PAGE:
Inequality

The South African Nightmare

(A poem of lament for this beloved country)

I hate this country in which one’s race is the single most significant determinant of one’s fluency in funeral songs
Because Death is racist and blackness requires being prepared for him in and out of season

I hate this country where rain means different things to different people
How some can celebrate the filling of the dams, while others’ homes, belongings and belonging get washed away

I hate this country where nothing makes any sense
Where people talk about a housing crisis, while multi-million rand mansions stand unoccupied for most months of the year

I hate this country that too often feels like a knotted mess that cannot be undone
Because the oppressor/oppressed dynamics are so entangled within our beings that in the process of untangling it feels impossible not to lose pieces of ourselves

I hate this country that means vastly different things to different people
Simultaneously occupying lists of the best places to live in the world, and the most dangerous places to live in
the world

I hate this country that is so two-faced in its reception of people into its borders
Welcoming some with open arms, while perpetually making others feel like the unwanted stepchildren who don’t belong

I hate this country that doesn’t even bother to hide its idolatry of capital
Where money can buy you education, healthcare, dignity, and even humanity, but if you can’t afford it you can forget about it

I hate this country that doesn’t even bother to hide its racism
Where white peoples’ right to play golf is prioritised over black peoples’ rights to health, food, housing and sanitation

I hate this country where having a vagina far too often represents a death sentence
And penises are weaponised to maintain the oppression of womxn and children

I hate this country where the church is just as dangerous a space for womxn as anywhere else
And theology is twisted to uphold the strongholds of patriarchy and violence

I hate this country where proximity to whiteness is proxy for the amount of attention one’s murder is given
And the brutal violence experienced daily by so many is deemed unworthy of outcry

I hate this country that is too often the stuff of nightmares
Where you can become as woke as you like, but there is no waking from this mess

By Thandi Gamedze

If you would like to read more of Thandi Gamedze remarkable poetic laments, visit https://www.warehouse.org.za/author/thandi-gamedze/page/2/

Grace, Alan

 

Truth and grace lead to resurrection

Grace to you

Two weeks ago 2x Olympic Champion Caster Semenya lost her appeal against the International Association of Athletics Federations (IAAF). Accordingly if Semenya is to compete in distances from 400m to a mile she will be forced to reduce her natural levels of testosterone. History will show this to be a terrible act of discrimination. As some have said, this decision is the “Sara Baartman” moment of the 21st century. Thankfully organisations like the World Medical Association have come out against the judgment and warn that any doctor who complies with the (IAAF) regulations, in relation to any athlete, will be breaking their oath to “do no harm”. Hopefully it does not take long for sanity to prevail so that people like Semenya can be free to do what they love – run fast.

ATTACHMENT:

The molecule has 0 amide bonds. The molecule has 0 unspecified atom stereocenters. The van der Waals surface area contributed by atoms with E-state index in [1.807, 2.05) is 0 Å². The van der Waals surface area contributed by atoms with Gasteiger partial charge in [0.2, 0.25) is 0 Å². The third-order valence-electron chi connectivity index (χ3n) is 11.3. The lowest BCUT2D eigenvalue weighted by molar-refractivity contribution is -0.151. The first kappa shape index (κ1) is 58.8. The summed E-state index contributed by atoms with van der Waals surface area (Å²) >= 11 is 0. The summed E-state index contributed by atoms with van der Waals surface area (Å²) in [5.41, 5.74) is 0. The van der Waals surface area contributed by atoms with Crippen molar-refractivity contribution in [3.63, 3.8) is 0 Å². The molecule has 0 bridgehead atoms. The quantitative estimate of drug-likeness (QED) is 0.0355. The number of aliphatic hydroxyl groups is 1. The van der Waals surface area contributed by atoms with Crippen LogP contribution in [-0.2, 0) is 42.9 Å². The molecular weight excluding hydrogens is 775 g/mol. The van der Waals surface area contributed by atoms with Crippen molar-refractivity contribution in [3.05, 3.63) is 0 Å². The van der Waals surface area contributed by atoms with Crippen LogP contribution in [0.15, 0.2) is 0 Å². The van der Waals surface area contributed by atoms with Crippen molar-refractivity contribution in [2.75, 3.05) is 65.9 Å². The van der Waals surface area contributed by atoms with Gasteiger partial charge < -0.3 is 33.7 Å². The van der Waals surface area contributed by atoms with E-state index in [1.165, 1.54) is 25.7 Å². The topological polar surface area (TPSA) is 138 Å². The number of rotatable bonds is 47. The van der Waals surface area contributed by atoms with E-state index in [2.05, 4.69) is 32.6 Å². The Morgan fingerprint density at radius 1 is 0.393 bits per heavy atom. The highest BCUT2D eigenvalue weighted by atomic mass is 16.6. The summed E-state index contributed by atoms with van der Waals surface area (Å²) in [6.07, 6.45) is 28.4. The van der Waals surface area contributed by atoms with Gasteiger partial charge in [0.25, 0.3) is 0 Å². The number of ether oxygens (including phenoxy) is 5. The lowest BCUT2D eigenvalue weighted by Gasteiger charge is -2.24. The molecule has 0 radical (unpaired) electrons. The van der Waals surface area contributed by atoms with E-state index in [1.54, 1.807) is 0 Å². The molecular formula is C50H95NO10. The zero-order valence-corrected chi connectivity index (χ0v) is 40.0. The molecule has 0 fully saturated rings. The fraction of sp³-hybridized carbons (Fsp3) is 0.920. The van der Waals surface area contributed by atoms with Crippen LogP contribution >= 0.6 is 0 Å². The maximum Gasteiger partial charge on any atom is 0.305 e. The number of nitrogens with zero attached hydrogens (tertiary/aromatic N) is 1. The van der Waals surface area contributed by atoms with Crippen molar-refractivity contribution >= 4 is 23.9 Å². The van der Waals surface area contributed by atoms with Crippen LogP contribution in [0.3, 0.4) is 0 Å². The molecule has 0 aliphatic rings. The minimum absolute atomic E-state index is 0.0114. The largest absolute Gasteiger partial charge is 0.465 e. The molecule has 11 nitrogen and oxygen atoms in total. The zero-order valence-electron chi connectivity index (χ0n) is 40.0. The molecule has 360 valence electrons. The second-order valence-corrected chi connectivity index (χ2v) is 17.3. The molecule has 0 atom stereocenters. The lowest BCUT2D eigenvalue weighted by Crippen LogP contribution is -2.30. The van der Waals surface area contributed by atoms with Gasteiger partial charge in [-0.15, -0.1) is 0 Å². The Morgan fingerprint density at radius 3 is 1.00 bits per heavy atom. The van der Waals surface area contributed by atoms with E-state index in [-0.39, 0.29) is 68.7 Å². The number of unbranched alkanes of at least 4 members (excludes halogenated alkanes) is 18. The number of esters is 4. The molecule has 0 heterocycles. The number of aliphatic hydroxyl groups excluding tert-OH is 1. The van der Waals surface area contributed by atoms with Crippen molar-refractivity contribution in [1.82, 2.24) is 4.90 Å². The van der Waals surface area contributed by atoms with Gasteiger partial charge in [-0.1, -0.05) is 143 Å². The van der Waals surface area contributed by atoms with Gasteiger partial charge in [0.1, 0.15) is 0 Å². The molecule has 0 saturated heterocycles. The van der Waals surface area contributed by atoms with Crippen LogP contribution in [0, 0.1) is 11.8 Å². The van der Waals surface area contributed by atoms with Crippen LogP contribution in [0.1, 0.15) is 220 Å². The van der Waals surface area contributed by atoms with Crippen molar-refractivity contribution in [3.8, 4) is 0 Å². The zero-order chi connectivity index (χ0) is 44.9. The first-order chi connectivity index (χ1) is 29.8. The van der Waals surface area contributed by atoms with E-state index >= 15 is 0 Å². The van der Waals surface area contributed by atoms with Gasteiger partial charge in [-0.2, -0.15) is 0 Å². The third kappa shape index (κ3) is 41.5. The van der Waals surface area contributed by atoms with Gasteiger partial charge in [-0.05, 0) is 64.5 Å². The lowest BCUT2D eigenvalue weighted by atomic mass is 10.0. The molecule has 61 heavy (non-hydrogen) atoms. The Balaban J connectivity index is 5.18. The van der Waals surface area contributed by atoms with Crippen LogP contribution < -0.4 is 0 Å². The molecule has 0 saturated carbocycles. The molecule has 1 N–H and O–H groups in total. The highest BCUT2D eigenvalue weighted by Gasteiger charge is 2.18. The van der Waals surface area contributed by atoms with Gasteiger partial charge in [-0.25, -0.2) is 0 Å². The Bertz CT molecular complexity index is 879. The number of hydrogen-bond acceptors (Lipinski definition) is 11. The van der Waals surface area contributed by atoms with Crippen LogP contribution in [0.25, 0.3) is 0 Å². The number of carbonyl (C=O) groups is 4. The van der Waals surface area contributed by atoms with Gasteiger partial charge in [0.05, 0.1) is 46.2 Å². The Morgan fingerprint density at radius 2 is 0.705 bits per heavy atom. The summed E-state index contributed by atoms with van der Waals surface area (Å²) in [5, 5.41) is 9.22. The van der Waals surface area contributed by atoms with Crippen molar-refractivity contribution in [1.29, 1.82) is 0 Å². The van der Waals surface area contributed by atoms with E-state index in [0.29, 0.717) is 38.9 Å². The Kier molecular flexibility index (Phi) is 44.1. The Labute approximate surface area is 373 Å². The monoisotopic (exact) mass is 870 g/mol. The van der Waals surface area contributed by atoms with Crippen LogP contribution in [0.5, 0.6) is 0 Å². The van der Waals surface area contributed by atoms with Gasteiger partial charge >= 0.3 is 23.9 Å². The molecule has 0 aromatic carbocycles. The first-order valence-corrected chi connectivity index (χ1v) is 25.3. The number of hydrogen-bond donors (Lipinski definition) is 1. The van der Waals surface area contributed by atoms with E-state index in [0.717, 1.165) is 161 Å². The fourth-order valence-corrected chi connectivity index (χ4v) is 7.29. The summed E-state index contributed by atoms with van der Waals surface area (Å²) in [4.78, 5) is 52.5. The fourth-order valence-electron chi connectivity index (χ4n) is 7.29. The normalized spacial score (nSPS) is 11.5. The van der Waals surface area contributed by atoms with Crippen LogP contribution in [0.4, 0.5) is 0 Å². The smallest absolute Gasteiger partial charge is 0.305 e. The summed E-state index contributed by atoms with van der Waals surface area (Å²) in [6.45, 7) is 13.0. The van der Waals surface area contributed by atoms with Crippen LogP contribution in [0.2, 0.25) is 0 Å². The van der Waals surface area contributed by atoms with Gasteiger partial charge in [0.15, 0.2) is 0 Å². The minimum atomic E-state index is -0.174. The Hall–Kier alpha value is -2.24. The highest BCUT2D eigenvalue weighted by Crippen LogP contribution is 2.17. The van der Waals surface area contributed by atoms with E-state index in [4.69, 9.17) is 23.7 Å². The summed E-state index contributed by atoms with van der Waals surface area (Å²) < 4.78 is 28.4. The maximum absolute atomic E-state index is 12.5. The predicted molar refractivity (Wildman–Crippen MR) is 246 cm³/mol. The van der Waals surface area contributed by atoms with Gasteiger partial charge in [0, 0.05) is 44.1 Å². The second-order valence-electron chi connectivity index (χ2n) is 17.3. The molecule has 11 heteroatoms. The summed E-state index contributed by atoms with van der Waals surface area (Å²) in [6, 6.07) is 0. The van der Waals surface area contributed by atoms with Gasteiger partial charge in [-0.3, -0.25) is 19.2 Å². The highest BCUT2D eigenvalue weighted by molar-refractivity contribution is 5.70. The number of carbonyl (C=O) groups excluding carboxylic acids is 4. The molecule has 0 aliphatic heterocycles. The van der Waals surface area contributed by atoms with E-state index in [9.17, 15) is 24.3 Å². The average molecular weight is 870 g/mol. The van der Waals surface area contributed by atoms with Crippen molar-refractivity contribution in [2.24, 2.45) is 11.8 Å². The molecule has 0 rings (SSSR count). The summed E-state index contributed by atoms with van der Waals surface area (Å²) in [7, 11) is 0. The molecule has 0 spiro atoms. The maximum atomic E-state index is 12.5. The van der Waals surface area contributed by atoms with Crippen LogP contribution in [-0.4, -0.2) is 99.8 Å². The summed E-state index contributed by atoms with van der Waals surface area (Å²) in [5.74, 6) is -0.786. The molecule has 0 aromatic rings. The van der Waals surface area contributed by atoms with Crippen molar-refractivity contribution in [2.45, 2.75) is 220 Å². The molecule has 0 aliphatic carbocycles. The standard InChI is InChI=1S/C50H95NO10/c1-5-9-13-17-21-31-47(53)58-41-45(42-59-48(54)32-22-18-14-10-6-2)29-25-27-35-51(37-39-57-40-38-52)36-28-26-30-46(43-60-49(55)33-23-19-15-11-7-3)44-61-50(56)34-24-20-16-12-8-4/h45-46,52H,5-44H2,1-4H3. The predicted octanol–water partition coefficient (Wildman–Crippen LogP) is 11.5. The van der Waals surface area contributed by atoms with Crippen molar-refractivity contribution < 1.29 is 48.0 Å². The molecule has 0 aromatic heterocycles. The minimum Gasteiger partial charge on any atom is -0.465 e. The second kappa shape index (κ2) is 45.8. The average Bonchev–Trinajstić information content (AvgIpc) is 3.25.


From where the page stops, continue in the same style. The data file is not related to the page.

In these days of Easter I was struck by a resurrection story that is connected to Caster Semenya. A story not dissimilar to the resurrection of Saul that we reflected on last Sunday: Remember Saul’s breath? He had a murderous breath towards those who were different to him. He wanted to correct, change and control other people who were worshipping and praying in different ways to himself. For Saul, difference was to be “regulated” rather than “celebrated”. His Damascus road resurrection took a while because it not only involved hearing heavenly truth but also personally meeting the people he believed should be corrected, changed and controlled. Deeper truth and grace-full relationship finally unlocked Saul from his tomb of deathly prejudice.

The two ingredients of grace and truth continue to resurrect people. Take for example of the resurrection of Madeleine Pape from Australia who competed against Semenya at the 2009 World Athletics Championships in Berlin. Pape said: “I was sore about losing to Caster Semenya … her performance [was] unfair”. Four years later she was doing her PhD in Sociology and began to learn the “heavenly” truth about women with naturally high testosterone. This deeper truth brought her to question her previously held convictions. Then, “critically, during this time I also befriended some women with high testosterone. [The question arose for me] “Was I willing to recognise my friends as women outside of sport yet deny them the right to compete alongside me on the track?”, reasoned Pape. Now she declares what is unfair is not Semenya’s performance but the way she is being treated. Truth (PhD) and Grace-full relationship (Friends) have resurrected Pape from her deathly othering of Semenya.

Now as we work and pray for the resurrection of the (IAAF) what about the church? The (IAAF) is an organisation that prevents Semenya to do what she loves – namely run. The Church is an organisation that prevents Semenya to love who she loves – namely Violet Raseboya – Semenya’s wife. Surely the Church is in far greater need to be resurrected?

Grace,
Alan

Picture: OkMzanzi  |  EPA/John G. Mabanglo